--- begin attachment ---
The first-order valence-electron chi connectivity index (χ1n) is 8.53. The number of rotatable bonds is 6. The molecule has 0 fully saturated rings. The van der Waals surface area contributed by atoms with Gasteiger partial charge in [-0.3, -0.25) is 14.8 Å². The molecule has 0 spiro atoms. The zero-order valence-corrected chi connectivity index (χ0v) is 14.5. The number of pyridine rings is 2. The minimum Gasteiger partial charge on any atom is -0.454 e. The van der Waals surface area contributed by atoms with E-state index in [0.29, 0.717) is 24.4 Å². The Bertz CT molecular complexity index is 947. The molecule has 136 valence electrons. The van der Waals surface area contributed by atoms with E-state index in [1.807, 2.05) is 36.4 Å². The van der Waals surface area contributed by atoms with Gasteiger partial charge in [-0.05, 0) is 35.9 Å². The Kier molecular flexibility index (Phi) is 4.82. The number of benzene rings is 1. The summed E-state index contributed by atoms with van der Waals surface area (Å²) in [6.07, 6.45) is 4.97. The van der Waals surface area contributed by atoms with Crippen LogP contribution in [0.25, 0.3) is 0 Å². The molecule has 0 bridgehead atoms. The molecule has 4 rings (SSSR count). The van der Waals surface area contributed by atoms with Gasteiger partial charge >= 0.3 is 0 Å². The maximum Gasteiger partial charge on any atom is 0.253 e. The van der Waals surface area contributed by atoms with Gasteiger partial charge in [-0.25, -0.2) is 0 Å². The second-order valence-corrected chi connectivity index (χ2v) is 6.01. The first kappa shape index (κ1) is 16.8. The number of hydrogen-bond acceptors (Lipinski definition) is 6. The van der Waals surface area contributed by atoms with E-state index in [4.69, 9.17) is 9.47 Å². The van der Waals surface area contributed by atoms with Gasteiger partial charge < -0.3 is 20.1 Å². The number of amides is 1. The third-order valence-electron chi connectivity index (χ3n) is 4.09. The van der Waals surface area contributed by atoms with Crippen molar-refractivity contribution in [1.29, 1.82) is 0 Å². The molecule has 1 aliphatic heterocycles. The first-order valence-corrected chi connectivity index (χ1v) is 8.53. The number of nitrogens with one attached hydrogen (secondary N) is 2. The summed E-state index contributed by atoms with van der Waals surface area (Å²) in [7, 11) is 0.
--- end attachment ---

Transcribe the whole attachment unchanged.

The first-order valence-electron chi connectivity index (χ1n) is 8.53. The number of rotatable bonds is 6. The molecule has 0 fully saturated rings. The van der Waals surface area contributed by atoms with Gasteiger partial charge in [-0.3, -0.25) is 14.8 Å². The molecule has 0 spiro atoms. The zero-order valence-corrected chi connectivity index (χ0v) is 14.5. The number of pyridine rings is 2. The minimum Gasteiger partial charge on any atom is -0.454 e. The van der Waals surface area contributed by atoms with E-state index in [0.29, 0.717) is 24.4 Å². The Bertz CT molecular complexity index is 947. The molecule has 136 valence electrons. The van der Waals surface area contributed by atoms with E-state index in [1.807, 2.05) is 36.4 Å². The van der Waals surface area contributed by atoms with Gasteiger partial charge in [-0.05, 0) is 35.9 Å². The Kier molecular flexibility index (Phi) is 4.82. The number of benzene rings is 1. The summed E-state index contributed by atoms with van der Waals surface area (Å²) in [6.07, 6.45) is 4.97. The van der Waals surface area contributed by atoms with Crippen LogP contribution in [0.25, 0.3) is 0 Å². The molecule has 0 bridgehead atoms. The molecule has 4 rings (SSSR count). The van der Waals surface area contributed by atoms with Gasteiger partial charge >= 0.3 is 0 Å². The maximum Gasteiger partial charge on any atom is 0.253 e. The van der Waals surface area contributed by atoms with Gasteiger partial charge in [-0.25, -0.2) is 0 Å². The second-order valence-corrected chi connectivity index (χ2v) is 6.01. The first kappa shape index (κ1) is 16.8. The number of hydrogen-bond acceptors (Lipinski definition) is 6. The van der Waals surface area contributed by atoms with E-state index in [4.69, 9.17) is 9.47 Å². The van der Waals surface area contributed by atoms with Gasteiger partial charge < -0.3 is 20.1 Å². The number of amides is 1. The third-order valence-electron chi connectivity index (χ3n) is 4.09. The van der Waals surface area contributed by atoms with Crippen molar-refractivity contribution in [1.29, 1.82) is 0 Å². The molecule has 1 aliphatic heterocycles. The first-order valence-corrected chi connectivity index (χ1v) is 8.53. The number of nitrogens with one attached hydrogen (secondary N) is 2. The summed E-state index contributed by atoms with van der Waals surface area (Å²) in [7, 11) is 0.